In view of the so-called biopolitical turn, this chapter traces the genealogies of the critical understanding of biopolitics in human geography, and more specifically in political geography. It highlights two routes for such genealogies – one via Foucault's legacy as well as Agamben's recent readings of biopolitics, while the other originates from the Geopolitik tradition. Covering the well-known route via Foucault and Agamben, the chapter goes beyond this conventional narrative, to introduce the genealogical accounts of biopolitics offered by Italian political philosophers as well as the German sociologist Lemke. It then seeks to explore the multiple “new” geographies inspired by the “biopolitical imperative.” The chapter ends by reflecting on the essential link between the “bio” and the “geo,” recalling the historical concept of living/vital space and the geopolitical ontologies of the Third Reich.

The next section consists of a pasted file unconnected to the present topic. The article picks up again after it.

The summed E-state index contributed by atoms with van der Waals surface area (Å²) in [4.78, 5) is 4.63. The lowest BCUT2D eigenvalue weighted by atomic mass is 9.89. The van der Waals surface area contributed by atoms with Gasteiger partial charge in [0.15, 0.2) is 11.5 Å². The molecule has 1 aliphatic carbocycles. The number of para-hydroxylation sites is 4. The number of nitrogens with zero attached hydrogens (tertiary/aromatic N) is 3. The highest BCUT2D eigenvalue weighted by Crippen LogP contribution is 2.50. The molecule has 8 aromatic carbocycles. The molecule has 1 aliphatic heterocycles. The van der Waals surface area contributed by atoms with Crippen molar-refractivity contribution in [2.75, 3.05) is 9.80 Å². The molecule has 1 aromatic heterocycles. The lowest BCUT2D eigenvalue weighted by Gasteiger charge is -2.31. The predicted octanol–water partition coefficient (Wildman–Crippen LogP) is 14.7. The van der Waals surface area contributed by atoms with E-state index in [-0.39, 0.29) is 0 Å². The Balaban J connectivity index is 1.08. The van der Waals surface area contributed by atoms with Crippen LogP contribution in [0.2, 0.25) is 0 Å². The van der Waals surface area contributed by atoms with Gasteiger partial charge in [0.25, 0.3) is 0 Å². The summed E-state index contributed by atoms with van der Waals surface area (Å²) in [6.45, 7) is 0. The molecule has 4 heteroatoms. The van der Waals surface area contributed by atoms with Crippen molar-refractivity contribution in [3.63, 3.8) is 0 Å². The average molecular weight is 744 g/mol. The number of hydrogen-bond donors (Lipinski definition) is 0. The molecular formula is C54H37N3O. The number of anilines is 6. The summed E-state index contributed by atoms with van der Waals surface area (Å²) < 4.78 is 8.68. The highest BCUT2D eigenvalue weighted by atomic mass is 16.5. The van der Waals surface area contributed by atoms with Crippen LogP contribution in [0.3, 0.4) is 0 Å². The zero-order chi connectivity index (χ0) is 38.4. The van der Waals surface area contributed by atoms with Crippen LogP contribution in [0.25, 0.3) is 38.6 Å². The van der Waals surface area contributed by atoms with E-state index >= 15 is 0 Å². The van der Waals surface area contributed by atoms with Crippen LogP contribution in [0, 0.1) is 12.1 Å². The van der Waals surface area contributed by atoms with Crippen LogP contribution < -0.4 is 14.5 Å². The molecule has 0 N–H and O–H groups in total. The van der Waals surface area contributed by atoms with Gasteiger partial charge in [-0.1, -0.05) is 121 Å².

|Title of host publication||The Wiley Blackwell Companion to Political Geography|
|Editors||J.A. Agnew, V. Mamadouh, A. Secor, J. Sharp|
|Number of pages||568|
|Publication status||Published - 2015|